Shubham wrote:The other one
Q. How is motion of helicopter effected? Is it differential pitch, tilt of rotor disc? What happens to the fuselage?
Ans. The final reason why helicopter moves in 2D plane is due to rotor disc tilting in that direction ( for forward motion , rotor disc is lowest at 12 o clock point) and so on. This in turn is achieved by pilot applying differential pitch ( he pushes cyclic forward, which is translated to swash plate acting to make 9 o clock point lowest- minimum pitch angle at 9 o clock and maximum pitch angle at 3 o clock, which actually results in 12 o clock part of rotor disc becoming lowest due to gyroscopic precession). The reason why the physical tilt of rotor disc is neither done nor required because the blades are flexible hence the same affect us achieved in an easier manner by giving cyclic pitch change.
Yes exactly. Very well explained. The reason why the rotor disc changes orientation is because either the blades flex or move due to the flapping hinges , and the rotor cone changes orientation .
You a pilot Sir ?
The effect on fuselage - does it tilt forward when helicopter is moving forward ?
It depends on type of main rotor system. In underslung or teetering type of main rotors , there is a very prominent lag in fuselage following the rotor disc ; in rigid/semi rigid rotors (ALH) it is quite fast. So for any significant rotor disc attitude change, there is a fuselage change, the time lag depends on type of rotor system.
But for quick inputs, in a say teetering rotor, the fuselage will not be affected.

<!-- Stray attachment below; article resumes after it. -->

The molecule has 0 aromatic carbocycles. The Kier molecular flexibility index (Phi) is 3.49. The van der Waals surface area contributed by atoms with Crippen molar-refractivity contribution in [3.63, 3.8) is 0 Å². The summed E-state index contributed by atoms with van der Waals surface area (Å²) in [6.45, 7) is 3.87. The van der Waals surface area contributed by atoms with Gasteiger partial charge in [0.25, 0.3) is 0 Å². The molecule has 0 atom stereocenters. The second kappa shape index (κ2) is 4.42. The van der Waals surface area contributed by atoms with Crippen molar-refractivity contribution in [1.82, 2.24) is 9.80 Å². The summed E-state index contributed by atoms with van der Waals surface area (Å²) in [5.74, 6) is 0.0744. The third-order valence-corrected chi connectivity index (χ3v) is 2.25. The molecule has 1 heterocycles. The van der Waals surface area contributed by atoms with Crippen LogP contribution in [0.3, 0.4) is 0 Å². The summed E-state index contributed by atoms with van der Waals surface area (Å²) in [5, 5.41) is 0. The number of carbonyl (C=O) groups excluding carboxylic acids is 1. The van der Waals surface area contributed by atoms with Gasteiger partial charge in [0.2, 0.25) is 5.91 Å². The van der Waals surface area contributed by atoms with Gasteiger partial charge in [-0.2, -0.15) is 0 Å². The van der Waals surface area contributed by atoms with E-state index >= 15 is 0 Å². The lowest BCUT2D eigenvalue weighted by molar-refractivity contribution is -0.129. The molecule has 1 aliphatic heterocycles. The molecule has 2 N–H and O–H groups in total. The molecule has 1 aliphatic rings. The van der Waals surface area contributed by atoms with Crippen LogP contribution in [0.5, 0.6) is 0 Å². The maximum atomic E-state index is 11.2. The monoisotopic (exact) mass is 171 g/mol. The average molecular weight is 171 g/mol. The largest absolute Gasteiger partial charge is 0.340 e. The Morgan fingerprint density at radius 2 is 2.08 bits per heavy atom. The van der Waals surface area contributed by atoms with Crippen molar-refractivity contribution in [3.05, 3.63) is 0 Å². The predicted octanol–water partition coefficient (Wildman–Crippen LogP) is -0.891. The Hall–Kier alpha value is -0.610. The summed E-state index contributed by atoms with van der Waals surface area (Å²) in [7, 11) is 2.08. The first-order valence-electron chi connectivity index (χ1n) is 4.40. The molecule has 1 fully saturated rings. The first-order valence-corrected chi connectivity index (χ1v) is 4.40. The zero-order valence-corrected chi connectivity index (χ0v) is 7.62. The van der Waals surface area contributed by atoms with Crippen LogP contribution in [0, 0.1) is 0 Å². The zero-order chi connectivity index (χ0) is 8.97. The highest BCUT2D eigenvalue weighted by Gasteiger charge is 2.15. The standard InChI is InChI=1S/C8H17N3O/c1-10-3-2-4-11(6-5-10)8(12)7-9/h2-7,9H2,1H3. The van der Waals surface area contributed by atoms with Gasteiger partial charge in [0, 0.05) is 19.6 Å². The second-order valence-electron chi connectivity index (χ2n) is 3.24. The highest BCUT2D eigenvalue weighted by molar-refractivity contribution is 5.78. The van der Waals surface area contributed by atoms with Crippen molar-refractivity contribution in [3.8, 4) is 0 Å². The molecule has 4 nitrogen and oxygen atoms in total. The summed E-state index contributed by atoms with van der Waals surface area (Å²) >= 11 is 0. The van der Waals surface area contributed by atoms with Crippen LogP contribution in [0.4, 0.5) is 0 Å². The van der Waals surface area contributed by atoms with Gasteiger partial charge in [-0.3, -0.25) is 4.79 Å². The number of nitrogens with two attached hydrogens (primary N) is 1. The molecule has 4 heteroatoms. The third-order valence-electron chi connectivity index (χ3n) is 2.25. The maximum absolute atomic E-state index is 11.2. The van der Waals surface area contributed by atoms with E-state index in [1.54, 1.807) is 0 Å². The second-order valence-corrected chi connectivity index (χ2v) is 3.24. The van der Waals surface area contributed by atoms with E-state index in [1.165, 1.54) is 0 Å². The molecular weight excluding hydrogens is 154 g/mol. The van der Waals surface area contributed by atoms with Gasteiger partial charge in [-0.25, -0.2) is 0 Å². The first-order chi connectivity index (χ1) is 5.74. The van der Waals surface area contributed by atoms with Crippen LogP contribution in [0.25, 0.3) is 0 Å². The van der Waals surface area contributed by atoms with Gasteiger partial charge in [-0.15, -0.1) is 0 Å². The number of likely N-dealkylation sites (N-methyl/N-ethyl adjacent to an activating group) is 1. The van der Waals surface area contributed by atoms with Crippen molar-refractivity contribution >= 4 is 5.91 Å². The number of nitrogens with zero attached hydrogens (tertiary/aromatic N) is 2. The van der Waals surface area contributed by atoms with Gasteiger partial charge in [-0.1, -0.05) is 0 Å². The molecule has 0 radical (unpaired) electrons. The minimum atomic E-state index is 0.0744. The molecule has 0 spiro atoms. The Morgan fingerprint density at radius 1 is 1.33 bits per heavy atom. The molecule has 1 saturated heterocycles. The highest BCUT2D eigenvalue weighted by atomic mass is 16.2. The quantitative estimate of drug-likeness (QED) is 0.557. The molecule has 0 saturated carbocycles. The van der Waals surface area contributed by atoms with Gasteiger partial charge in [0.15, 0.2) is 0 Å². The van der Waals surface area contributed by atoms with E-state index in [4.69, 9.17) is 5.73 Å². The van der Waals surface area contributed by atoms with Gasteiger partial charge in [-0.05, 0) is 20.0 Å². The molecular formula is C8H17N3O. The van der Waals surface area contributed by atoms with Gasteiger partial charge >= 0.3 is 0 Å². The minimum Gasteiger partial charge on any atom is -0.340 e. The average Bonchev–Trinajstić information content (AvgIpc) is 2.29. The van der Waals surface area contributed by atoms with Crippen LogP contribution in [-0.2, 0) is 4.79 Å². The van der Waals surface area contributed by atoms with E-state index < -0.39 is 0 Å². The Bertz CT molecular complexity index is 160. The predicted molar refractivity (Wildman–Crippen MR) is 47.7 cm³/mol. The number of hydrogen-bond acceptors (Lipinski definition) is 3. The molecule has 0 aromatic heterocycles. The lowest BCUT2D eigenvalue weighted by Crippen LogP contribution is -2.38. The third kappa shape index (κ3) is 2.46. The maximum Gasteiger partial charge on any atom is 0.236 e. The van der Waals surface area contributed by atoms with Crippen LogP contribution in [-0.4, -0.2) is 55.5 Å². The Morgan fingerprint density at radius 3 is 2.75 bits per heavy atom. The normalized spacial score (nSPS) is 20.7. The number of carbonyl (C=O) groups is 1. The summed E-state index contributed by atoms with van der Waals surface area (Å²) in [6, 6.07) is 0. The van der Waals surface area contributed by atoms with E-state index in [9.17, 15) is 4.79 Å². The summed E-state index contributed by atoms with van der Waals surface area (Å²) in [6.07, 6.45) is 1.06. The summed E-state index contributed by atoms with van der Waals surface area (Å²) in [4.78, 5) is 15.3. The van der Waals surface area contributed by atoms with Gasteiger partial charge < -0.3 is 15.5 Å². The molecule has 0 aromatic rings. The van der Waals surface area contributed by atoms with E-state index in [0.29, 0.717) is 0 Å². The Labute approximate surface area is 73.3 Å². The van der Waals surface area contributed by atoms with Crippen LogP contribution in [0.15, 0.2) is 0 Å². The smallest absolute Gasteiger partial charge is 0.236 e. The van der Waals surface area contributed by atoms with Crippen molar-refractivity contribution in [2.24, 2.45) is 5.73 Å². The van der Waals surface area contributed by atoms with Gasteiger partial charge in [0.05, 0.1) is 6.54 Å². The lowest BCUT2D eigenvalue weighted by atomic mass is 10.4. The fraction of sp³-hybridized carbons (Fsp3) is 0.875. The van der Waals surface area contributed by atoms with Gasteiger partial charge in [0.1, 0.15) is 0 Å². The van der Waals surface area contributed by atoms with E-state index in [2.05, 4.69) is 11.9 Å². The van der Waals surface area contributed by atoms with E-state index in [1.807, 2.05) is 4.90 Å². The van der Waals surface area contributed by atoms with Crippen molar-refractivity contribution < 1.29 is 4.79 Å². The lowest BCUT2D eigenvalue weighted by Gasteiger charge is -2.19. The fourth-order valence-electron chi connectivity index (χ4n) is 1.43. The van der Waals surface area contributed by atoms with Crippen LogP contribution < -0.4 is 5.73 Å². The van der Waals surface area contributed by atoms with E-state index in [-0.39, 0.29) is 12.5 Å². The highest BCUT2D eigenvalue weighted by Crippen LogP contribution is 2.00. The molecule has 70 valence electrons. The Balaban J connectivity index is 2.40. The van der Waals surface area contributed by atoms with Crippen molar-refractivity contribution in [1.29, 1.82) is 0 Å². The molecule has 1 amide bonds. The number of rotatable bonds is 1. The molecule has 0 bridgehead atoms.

Oh thanks. I guessed right then. I would suggest that a fully hinged rotor (teetering is semi rigid ) the hull would be rather well isolated from the rotor attitude.
Shubham wrote:Q. what happens when you hover a helicopter with big wall on your left ?
Lets rephrase this question to a 1000 foot vertical cliff instead of wall, so that you don't have ground effect. What will the helicopter do ? From your previous answer just hover in the same spot without any motion ?
Remember, due to the cliff, the rotor downwash will be moving faster downwards between the cliff and helicopter than on the other side.
The explanation that I have considered is not considering ground effect. The ground effect affects the rotor disc uniformly ( whole 360 degree, all part of rotor disc have reduced inflow angle thus higher angle of attack).
In free air hover next to a cliff, the 9 o clock portion of the rotor disc is now experiencing more amount of downwashed air which is redirected to flow back from bottom of rotors, way up along the cliff and back down to the rotors. To use technical terms the tip vortex are intensified. This reduces lift. This phenomenon is called recirculation since downwashed air is circulated back.
Just for understanding, let us consider a plane 0.5 m about rotor disc. Previously the sector of say 11 o clock to 7 o clock was freely receiving air towards the rotors; now that volume becomes restricted due to presence of cliff, so the air has to flow in this sector at higher speeds since we have the helicopter maintaining position and height. This as per Bernoulli, the presence of cliff creates a more lower pressure region here wrt when there was no cliff. This will cause larger amount of air to be sucked up from below the rotors from the sector of 7 o clock to 11 o clock.
In my understanding the conditions which results in max lift (actually higher AoA) is generated by rotors are - fresh, undisturbed, no velocity air on top of rotors ; opposition to downward flow of air after passing down from rotors.
can't answer first one.
So either in ground effect or not helicopter will move parallel to obstruction.
Effect on fuselage.
I Re read about this. It is called as Control Power - how much effective cyclic is in changing fuselage attitude.
It is highest in Rigid rotors(ALH), followed by fully articulate (Chetak,mi 17), least in teetering (Sioux). Another way to say is that, the fuselage attitude change depend on the distance between main rotor shaft and point where cyclic force is effective being applied ( flapping hinge in case of articulate rotors).
The interesting thing and the importance of this question- fuselage attitude change is that; more the fuselage change capability,more is the manoeuvrability as well as speed range, this is why ALH is rigid rotors , allows great manoeuvrability.